Anthropologists now say some prehistoric cave art in Tennessee was made roughly six thousand years ago. That makes it the oldest yet found in America.
The findings are published in this month’s issue of the journal Antiquity. A team, lead by University of Tennessee professor Jan Simek, says prehistoric Tennesseans made ceremonial drawings as early as the Middle Archaic Period, which began in 3788 BC.
They link to some images hosted over at Discovery. But the images brought up a question I've often wondered about. Some things are pretty clear — like the dogs on WPLN's story are clearly dogs. But check out the photo to the right here.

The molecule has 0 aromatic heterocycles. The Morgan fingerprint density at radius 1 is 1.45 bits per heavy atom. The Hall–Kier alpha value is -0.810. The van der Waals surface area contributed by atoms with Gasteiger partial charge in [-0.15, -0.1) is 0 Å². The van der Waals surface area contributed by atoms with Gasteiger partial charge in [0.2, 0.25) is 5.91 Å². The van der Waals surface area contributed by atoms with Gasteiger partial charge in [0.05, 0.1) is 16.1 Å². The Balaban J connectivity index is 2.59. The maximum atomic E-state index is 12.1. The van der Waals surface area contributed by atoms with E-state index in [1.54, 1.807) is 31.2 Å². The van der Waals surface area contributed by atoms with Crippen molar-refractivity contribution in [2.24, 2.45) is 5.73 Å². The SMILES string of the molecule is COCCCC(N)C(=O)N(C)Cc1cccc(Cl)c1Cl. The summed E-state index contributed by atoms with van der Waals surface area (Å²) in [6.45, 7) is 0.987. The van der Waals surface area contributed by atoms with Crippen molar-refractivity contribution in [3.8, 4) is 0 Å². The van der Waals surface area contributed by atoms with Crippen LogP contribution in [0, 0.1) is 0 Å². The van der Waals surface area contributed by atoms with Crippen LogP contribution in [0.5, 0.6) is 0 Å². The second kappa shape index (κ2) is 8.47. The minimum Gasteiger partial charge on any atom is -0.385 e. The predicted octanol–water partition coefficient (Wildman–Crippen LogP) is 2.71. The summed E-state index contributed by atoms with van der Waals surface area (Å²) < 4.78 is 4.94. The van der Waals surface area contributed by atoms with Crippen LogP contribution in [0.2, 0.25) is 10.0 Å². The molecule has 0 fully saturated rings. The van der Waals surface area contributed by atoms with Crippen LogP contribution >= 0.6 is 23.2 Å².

The caption over at Discovery identifies this as a scorpion, and there is a scorpion that i native to Tennessee. But I think if you asked Tennesseans what Tennessee-dwelling animal that was, most of them would guess crawdad long before they guessed scorpion. So, I wonder, how do archaeologists decide on what an ambiguous cave-thingy is? How do they know this is a scorpion rather than a crawdad?
Anyway, crawdad or scorpion, it's really nifty to see this rare artwork and know that our graffiti artists are carrying on a 6,000-year-old tradition.